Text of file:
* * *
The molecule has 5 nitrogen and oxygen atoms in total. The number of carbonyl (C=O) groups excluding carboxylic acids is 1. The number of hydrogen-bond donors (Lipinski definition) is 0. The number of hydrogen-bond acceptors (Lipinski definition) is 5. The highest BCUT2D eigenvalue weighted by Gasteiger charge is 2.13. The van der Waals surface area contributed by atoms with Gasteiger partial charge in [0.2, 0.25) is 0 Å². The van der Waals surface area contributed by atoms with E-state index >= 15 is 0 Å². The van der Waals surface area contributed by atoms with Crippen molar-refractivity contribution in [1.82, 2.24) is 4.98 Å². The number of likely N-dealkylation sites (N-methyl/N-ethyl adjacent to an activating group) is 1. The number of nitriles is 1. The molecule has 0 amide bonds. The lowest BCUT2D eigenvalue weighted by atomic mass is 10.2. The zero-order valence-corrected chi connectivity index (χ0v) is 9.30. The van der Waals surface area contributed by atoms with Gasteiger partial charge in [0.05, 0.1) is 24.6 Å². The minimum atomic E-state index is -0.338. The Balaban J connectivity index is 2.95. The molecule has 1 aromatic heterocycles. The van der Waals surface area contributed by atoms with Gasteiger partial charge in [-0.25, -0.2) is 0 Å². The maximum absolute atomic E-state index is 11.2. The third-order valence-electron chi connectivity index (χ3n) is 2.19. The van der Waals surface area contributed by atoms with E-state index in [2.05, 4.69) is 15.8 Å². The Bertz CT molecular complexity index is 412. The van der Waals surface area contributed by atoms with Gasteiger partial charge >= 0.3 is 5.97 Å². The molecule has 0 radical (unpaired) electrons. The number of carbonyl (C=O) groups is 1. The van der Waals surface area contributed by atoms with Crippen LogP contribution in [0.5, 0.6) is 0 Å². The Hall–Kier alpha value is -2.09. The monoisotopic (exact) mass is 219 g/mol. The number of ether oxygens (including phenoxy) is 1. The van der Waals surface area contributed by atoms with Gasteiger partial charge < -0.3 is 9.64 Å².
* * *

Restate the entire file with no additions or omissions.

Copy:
The molecule has 5 nitrogen and oxygen atoms in total. The number of carbonyl (C=O) groups excluding carboxylic acids is 1. The number of hydrogen-bond donors (Lipinski definition) is 0. The number of hydrogen-bond acceptors (Lipinski definition) is 5. The highest BCUT2D eigenvalue weighted by Gasteiger charge is 2.13. The van der Waals surface area contributed by atoms with Gasteiger partial charge in [0.2, 0.25) is 0 Å². The van der Waals surface area contributed by atoms with E-state index >= 15 is 0 Å². The van der Waals surface area contributed by atoms with Crippen molar-refractivity contribution in [1.82, 2.24) is 4.98 Å². The number of likely N-dealkylation sites (N-methyl/N-ethyl adjacent to an activating group) is 1. The number of nitriles is 1. The molecule has 0 amide bonds. The lowest BCUT2D eigenvalue weighted by atomic mass is 10.2. The zero-order valence-corrected chi connectivity index (χ0v) is 9.30. The van der Waals surface area contributed by atoms with Gasteiger partial charge in [0.05, 0.1) is 24.6 Å². The minimum atomic E-state index is -0.338. The Balaban J connectivity index is 2.95. The molecule has 1 aromatic heterocycles. The van der Waals surface area contributed by atoms with Gasteiger partial charge in [-0.25, -0.2) is 0 Å². The maximum absolute atomic E-state index is 11.2. The third-order valence-electron chi connectivity index (χ3n) is 2.19. The van der Waals surface area contributed by atoms with E-state index in [2.05, 4.69) is 15.8 Å². The Bertz CT molecular complexity index is 412. The van der Waals surface area contributed by atoms with Gasteiger partial charge >= 0.3 is 5.97 Å². The molecule has 0 radical (unpaired) electrons. The number of carbonyl (C=O) groups is 1. The van der Waals surface area contributed by atoms with Crippen LogP contribution in [0.5, 0.6) is 0 Å². The Hall–Kier alpha value is -2.09. The monoisotopic (exact) mass is 219 g/mol. The number of ether oxygens (including phenoxy) is 1. The van der Waals surface area contributed by atoms with Gasteiger partial charge < -0.3 is 9.64 Å².